According to many paleontologists and scientists, bats have been around for millions of years, even before humans inhabited the planet, and are some of the most fascinating creatures in the world. Although bats don’t have a great reputation in terms of public perception, they are actually really cool creatures. Curious about what makes them so cool? Check out these 25 Incredible Facts About Bats You Probably Didn’t Know.
The scientific name for bats, Chiroptera, is from the Greek cheir (hand) + pteron (wing), or “hand wing.”
The word “bat” appeared in 1570 from the Middle English bakke, which is related to the Old Swedish natbakka and the Old Danish nathbakkae, or “night bat,” and Old Norse leđrblaka, or “leather flapper.”
In 600 BCE, Greek legendary fabulist, Aesop, told a fable about a bat that borrowed money to start a business. The business failed, and the bat had to hide during the day to avoid those it owed money to. According to Aesop, this is why bats come out only at night.
Bats are divided into two main groups: megabats, large bats that feed pretty much on fruits, and microbats, which eat insects, frogs, blood, fish, lizards, and birds.
The bats that feed on frogs can tell the difference between safe and poisonous ones by listening to the male frog’s call.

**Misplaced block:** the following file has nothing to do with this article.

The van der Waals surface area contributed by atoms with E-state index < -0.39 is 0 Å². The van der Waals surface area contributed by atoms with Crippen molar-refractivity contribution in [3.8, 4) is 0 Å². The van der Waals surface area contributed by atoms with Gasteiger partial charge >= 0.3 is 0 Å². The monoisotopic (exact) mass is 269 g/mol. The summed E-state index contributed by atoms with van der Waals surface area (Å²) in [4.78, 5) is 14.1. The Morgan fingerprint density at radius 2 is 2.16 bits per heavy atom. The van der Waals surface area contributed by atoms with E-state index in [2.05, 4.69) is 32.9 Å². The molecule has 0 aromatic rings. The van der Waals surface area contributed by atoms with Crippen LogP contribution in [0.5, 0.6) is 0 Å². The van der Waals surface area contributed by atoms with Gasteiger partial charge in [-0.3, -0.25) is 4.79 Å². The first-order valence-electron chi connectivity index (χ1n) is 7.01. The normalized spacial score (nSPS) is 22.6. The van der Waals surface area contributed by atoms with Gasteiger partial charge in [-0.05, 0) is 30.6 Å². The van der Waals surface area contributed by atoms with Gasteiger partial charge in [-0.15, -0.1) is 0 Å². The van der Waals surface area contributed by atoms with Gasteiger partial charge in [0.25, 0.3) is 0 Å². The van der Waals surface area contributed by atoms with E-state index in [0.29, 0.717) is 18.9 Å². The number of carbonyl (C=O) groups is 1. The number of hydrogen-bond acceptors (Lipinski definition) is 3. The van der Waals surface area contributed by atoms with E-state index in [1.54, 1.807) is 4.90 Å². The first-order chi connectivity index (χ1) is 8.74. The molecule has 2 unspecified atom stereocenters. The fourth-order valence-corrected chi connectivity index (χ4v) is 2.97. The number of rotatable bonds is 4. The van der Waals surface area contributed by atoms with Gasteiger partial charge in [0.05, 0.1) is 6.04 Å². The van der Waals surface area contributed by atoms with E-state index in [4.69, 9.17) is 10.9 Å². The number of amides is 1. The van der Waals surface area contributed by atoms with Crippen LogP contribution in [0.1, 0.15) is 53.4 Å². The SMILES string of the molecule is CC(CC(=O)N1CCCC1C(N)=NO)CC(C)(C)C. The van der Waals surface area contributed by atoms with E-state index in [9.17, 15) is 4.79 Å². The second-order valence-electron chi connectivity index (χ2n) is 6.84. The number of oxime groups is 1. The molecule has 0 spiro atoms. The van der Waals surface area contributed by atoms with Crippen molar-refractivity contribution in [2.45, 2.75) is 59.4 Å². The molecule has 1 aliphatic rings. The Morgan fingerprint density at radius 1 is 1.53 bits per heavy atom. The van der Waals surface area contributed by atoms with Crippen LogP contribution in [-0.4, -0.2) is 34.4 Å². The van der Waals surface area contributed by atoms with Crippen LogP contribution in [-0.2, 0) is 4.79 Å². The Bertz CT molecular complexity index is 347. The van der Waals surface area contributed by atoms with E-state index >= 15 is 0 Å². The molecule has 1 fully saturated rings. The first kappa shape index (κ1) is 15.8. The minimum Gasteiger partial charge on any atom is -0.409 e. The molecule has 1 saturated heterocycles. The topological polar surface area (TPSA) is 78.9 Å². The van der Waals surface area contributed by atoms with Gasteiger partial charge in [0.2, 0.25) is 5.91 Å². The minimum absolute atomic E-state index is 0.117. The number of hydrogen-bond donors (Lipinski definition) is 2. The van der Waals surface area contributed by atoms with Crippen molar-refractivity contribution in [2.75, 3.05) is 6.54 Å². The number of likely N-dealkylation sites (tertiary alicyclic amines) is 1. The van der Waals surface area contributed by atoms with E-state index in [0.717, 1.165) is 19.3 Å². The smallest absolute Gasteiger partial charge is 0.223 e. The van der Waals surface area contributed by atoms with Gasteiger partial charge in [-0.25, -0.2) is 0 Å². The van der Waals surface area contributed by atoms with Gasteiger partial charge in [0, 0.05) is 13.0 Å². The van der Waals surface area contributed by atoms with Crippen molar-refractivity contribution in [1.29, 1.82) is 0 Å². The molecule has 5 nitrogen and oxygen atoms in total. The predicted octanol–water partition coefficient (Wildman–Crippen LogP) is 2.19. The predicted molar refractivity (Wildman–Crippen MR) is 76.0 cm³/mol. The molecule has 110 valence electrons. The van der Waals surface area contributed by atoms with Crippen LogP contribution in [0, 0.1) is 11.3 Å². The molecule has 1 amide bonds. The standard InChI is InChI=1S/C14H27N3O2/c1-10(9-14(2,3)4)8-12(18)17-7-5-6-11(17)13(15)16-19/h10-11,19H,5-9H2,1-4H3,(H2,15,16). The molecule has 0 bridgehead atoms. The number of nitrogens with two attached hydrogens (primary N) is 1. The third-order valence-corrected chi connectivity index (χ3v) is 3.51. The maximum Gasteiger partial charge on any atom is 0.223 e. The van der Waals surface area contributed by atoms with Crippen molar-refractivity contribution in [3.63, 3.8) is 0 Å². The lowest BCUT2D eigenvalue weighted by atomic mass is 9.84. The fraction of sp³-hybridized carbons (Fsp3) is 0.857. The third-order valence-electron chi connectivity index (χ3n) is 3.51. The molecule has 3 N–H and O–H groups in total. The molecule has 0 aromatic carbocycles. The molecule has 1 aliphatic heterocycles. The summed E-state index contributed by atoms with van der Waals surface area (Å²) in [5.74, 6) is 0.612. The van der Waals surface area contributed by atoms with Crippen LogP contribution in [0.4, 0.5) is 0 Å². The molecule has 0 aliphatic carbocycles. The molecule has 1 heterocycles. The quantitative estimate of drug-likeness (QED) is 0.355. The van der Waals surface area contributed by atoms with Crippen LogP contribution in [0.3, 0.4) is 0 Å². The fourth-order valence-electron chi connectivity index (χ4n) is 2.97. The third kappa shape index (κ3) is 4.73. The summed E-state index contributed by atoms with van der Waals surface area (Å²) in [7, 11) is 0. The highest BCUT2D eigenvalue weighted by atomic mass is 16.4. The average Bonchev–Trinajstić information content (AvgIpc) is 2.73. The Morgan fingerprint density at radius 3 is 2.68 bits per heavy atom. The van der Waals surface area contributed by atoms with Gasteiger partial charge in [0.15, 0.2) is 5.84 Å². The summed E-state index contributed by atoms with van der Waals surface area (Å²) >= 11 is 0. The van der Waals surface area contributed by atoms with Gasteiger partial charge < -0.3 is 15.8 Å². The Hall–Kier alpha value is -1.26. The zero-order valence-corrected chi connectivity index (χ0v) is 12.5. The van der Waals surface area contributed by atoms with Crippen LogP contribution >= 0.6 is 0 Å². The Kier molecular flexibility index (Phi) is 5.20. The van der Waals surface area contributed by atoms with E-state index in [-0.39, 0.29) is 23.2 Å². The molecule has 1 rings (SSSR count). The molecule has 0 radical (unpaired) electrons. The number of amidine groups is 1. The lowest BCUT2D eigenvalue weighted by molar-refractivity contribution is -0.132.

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Scientists believe that bats first appeared 65-100 million years ago, the same time as the dinosaurs. The earliest-known megabats lived thirty-five million years ago. Many scientists believe megabats may be more closely related to primates (including humans) than to microbats.
In China and Japan, bats are symbols of happiness. In Chinese, the words for “bat” and “good fortune” are both pronounced “fu.”
Bat wings are made of finger bones covered by thin layers of skin. The wing membranes make up about ninety-five percent of its body surface area. A bat’s wing membrane helps it regulate body temperature, blood pressure, water balance, and gas exchange.
Bats are the only mammals that can fly. The difference between bats and “flying squirrels” (another mammal that people wrongly believe can fly) is that bats can actively control how they fly, whereas “flying squirrels” can only glide.
Unlike birds, which flap their whole forelimbs, bats flap their spread-out digits.
Scientists have been able to use the anticoagulation agent in vampire bat spit to treat stroke victims and heart patients.
Contrary to popular belief, bats are not blind. Many bats can see quite well and some species can even detect ultraviolet light.
But if their sight doesn’t impress you enough, another interesting fact about bats is that they can hear frequencies between 20 Hz and 120,000 Hz. To put this in perspective, humans can only hear between 20 Hz and 20,000 Hz; dogs can hear between 40 Hz and 60,000 Hz.
Bats are the slowest-reproducing mammals in the world for their size, and pregnancy is longer in bats than in other animals their size.
Approximately seventy percent of bats eat insects. To get an idea how much they love insects, an average bat can eat more than six hundred bugs in an hour, which is like an ordinary human eating something like twenty pizzas a night.